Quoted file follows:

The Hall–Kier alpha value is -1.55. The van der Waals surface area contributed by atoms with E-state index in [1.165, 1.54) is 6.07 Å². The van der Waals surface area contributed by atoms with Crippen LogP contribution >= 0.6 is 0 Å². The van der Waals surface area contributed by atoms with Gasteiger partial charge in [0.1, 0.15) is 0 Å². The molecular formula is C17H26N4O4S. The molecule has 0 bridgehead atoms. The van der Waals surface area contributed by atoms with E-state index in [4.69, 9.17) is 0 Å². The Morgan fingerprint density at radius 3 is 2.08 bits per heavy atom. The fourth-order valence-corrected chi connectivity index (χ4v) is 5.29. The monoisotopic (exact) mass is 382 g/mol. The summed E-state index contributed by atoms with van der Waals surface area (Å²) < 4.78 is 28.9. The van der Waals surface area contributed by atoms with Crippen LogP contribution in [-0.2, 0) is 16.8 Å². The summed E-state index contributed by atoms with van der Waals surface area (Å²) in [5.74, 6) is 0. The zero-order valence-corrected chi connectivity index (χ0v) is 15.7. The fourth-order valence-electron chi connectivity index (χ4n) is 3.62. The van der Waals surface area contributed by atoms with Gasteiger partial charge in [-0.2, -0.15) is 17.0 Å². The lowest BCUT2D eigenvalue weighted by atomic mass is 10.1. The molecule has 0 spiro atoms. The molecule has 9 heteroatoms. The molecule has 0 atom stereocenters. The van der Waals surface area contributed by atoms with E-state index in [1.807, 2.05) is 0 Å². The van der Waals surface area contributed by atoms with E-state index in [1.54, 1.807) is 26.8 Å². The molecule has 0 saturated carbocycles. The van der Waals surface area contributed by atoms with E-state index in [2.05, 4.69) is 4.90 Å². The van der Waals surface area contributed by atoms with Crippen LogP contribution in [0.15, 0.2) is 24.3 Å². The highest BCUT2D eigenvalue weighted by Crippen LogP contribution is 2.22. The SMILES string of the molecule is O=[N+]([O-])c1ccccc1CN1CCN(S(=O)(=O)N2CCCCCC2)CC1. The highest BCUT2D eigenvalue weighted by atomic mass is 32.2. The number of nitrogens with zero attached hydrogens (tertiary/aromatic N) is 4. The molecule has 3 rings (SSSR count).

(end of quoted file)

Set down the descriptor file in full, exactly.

The Hall–Kier alpha value is -1.55. The van der Waals surface area contributed by atoms with E-state index in [1.165, 1.54) is 6.07 Å². The van der Waals surface area contributed by atoms with Crippen LogP contribution >= 0.6 is 0 Å². The van der Waals surface area contributed by atoms with Gasteiger partial charge in [0.1, 0.15) is 0 Å². The molecular formula is C17H26N4O4S. The molecule has 0 bridgehead atoms. The van der Waals surface area contributed by atoms with E-state index in [4.69, 9.17) is 0 Å². The Morgan fingerprint density at radius 3 is 2.08 bits per heavy atom. The fourth-order valence-corrected chi connectivity index (χ4v) is 5.29. The monoisotopic (exact) mass is 382 g/mol. The summed E-state index contributed by atoms with van der Waals surface area (Å²) < 4.78 is 28.9. The van der Waals surface area contributed by atoms with Crippen LogP contribution in [-0.2, 0) is 16.8 Å². The summed E-state index contributed by atoms with van der Waals surface area (Å²) in [5.74, 6) is 0. The zero-order valence-corrected chi connectivity index (χ0v) is 15.7. The fourth-order valence-electron chi connectivity index (χ4n) is 3.62. The van der Waals surface area contributed by atoms with Gasteiger partial charge in [-0.2, -0.15) is 17.0 Å². The lowest BCUT2D eigenvalue weighted by atomic mass is 10.1. The molecule has 0 spiro atoms. The molecule has 9 heteroatoms. The molecule has 0 atom stereocenters. The van der Waals surface area contributed by atoms with E-state index in [1.807, 2.05) is 0 Å². The van der Waals surface area contributed by atoms with E-state index in [1.54, 1.807) is 26.8 Å². The molecule has 0 saturated carbocycles. The van der Waals surface area contributed by atoms with E-state index in [2.05, 4.69) is 4.90 Å². The van der Waals surface area contributed by atoms with Crippen LogP contribution in [0.15, 0.2) is 24.3 Å². The highest BCUT2D eigenvalue weighted by Crippen LogP contribution is 2.22. The SMILES string of the molecule is O=[N+]([O-])c1ccccc1CN1CCN(S(=O)(=O)N2CCCCCC2)CC1. The highest BCUT2D eigenvalue weighted by atomic mass is 32.2. The number of nitrogens with zero attached hydrogens (tertiary/aromatic N) is 4. The molecule has 3 rings (SSSR count).